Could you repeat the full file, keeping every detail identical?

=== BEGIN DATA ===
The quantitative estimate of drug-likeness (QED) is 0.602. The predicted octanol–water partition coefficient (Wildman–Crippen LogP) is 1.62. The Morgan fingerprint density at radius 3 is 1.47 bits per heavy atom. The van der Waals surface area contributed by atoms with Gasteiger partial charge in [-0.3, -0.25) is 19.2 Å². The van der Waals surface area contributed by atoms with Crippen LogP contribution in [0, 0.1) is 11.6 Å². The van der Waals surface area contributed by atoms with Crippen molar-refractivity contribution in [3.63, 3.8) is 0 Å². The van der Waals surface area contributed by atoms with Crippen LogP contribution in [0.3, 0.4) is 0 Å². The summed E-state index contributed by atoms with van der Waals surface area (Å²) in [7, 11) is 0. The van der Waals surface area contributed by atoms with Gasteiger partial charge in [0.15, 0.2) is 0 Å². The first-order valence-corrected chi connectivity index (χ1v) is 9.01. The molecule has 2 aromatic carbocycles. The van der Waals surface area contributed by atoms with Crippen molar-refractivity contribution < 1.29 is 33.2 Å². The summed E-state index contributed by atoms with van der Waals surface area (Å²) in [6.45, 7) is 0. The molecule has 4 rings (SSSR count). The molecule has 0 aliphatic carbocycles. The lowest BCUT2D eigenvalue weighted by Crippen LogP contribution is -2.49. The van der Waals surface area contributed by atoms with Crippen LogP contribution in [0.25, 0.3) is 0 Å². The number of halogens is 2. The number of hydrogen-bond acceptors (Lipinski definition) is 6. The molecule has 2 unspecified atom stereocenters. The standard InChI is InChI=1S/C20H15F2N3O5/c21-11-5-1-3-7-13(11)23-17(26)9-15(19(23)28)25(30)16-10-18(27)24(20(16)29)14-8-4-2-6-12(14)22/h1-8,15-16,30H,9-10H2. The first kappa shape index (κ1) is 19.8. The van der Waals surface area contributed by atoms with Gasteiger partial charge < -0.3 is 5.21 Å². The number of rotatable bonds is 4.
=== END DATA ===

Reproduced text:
The quantitative estimate of drug-likeness (QED) is 0.602. The predicted octanol–water partition coefficient (Wildman–Crippen LogP) is 1.62. The Morgan fingerprint density at radius 3 is 1.47 bits per heavy atom. The van der Waals surface area contributed by atoms with Gasteiger partial charge in [-0.3, -0.25) is 19.2 Å². The van der Waals surface area contributed by atoms with Crippen LogP contribution in [0, 0.1) is 11.6 Å². The van der Waals surface area contributed by atoms with Crippen molar-refractivity contribution in [3.63, 3.8) is 0 Å². The van der Waals surface area contributed by atoms with Crippen LogP contribution in [0.3, 0.4) is 0 Å². The summed E-state index contributed by atoms with van der Waals surface area (Å²) in [7, 11) is 0. The van der Waals surface area contributed by atoms with Gasteiger partial charge in [0.15, 0.2) is 0 Å². The first-order valence-corrected chi connectivity index (χ1v) is 9.01. The molecule has 2 aromatic carbocycles. The van der Waals surface area contributed by atoms with Crippen molar-refractivity contribution < 1.29 is 33.2 Å². The summed E-state index contributed by atoms with van der Waals surface area (Å²) in [6.45, 7) is 0. The molecule has 4 rings (SSSR count). The molecule has 0 aliphatic carbocycles. The lowest BCUT2D eigenvalue weighted by Crippen LogP contribution is -2.49. The van der Waals surface area contributed by atoms with Crippen LogP contribution in [0.25, 0.3) is 0 Å². The number of halogens is 2. The number of hydrogen-bond acceptors (Lipinski definition) is 6. The molecule has 2 unspecified atom stereocenters. The standard InChI is InChI=1S/C20H15F2N3O5/c21-11-5-1-3-7-13(11)23-17(26)9-15(19(23)28)25(30)16-10-18(27)24(20(16)29)14-8-4-2-6-12(14)22/h1-8,15-16,30H,9-10H2. The first kappa shape index (κ1) is 19.8. The van der Waals surface area contributed by atoms with Gasteiger partial charge < -0.3 is 5.21 Å². The number of rotatable bonds is 4.